The first South African clementines of the season are expected to arrive in the US this week.
The first shipments will be in containers which will be discharged at the port of Philadelphia, having been sent from Cape Town last month.
“We are looking forward to a good season with excellent quality and taste and flavour boosted by ideal climatic conditions,” says Boet Mouton, chairman of Summer Citrus from South Africa, the umbrella under which all South African citrus fruit is sold in the US.
Mouton says the first reefer shipments will leave from the end of the month and thereafter the usual regular reefer shipments will follow to ensure a constant supply of fresh fruit throughout the season.
“While the outlook for soft citrus and navels is very good, the harvest of Midknight Valencia’s, which normally concludes the season, is perhaps less good,” he continues. “We had some strong winds at a crucial point of the fruit set last year and again recently which will affect our ability to pack normal volumes.”
The industry serving the US market, which is based in the Western and Northern Cape region of South Africa, is made up of about 300 production units.
“Over the years we have developed logistical cooperation and a supply infrastructure which enables us to supply the market efficiently and effectively," says Mouton. "It is not an easy programme to service and for us it naturally fits in with our supply programmes around the world."
In the past, early shipments by container were discharged in Newark and then transported by road to Philadelphia. Now the container schedule includes a call at Philadelphia, which according to sources in South Africa, has resulted in less frustration when clearing the fruit in Newark.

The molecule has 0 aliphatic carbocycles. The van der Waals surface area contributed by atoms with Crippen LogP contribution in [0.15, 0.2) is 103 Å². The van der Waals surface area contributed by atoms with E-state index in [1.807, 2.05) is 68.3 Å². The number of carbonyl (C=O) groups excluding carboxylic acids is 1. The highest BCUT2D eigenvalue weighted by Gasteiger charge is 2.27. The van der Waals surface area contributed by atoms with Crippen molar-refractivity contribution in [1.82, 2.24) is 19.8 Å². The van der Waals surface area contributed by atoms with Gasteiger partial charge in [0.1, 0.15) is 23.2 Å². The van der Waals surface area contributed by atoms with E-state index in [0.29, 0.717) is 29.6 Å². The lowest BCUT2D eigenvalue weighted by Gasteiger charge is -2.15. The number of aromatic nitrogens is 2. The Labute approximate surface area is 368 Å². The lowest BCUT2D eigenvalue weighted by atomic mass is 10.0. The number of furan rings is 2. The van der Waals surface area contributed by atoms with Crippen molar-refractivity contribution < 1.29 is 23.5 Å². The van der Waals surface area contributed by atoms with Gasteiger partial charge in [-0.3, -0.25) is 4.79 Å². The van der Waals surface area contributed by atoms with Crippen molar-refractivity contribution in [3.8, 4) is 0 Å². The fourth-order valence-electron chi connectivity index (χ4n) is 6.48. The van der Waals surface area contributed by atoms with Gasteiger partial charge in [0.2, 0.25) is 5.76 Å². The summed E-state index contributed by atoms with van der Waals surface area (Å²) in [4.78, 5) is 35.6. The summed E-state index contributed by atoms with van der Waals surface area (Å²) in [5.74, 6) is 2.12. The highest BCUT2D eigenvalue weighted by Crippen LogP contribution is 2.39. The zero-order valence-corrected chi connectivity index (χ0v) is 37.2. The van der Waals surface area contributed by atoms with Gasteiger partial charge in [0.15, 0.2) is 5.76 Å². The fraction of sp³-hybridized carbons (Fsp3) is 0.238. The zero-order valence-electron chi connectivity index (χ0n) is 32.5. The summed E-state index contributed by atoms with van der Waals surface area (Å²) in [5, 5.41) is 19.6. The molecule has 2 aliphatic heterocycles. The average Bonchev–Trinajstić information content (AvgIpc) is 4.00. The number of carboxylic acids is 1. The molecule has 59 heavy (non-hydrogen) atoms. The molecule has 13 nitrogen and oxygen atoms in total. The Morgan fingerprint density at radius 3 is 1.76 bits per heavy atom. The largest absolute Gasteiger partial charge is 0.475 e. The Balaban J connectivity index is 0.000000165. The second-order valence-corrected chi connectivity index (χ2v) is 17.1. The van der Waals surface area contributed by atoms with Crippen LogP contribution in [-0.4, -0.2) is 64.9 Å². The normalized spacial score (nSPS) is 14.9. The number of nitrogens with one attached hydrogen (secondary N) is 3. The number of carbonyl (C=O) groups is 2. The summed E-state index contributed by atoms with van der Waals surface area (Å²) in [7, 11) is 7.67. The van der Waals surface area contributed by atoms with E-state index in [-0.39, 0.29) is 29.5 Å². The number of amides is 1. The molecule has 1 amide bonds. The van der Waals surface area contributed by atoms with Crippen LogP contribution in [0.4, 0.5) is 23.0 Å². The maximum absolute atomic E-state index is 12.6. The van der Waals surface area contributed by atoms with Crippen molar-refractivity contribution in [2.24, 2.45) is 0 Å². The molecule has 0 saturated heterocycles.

The reefer vessels will sail directly from Cape Town to Philadelphia and will allow for the completion of the sterri programme before discharge, making it key to the success of the South African programme in US.
“We have some concerns as to the availability of sufficient reefer vessels in future due to increasing numbers of reefer vessels being scrapped,” notes Mouton.
The reefer market could in fact get a boost which may encourage more shipping companies to build new vessels, namely greater demand for reefer transport that could develop globally. The past week saw the loading of the first reefer vessel from South Africa which will include discharge at Chinese ports. Depending on the success of this venture, reefers could become a far greater factor from South Africa to the east.
This may in the immediate future put pressure on the South African programme serving the US market, but could in the end also represent a new era in reefer shipments.
Mouton says in future the growers in the Western and Northern Cape will also have to deal with the possibility of extension to a wider growing region in South Africa supplying the US market.
“At present we do not know when and if this will finally happen, but we are realistic about the future'" he adds. "We know the supply limitations to the US market and it is one of our marketing regions. Once access has been granted and the dust settled, we believe that we will be able to continue to build our market share based on our experience and track record in this market.”
The ruling granting wider access to South African growers to the US market is stuck somewhere in the US administration. South African sources say while the US is in the midst of its trade wars around the world, there is little chance that the matter will progress.
The US also wants concessions for some of their other meat products to South Africa on their terms which is likely to take much time to resolve.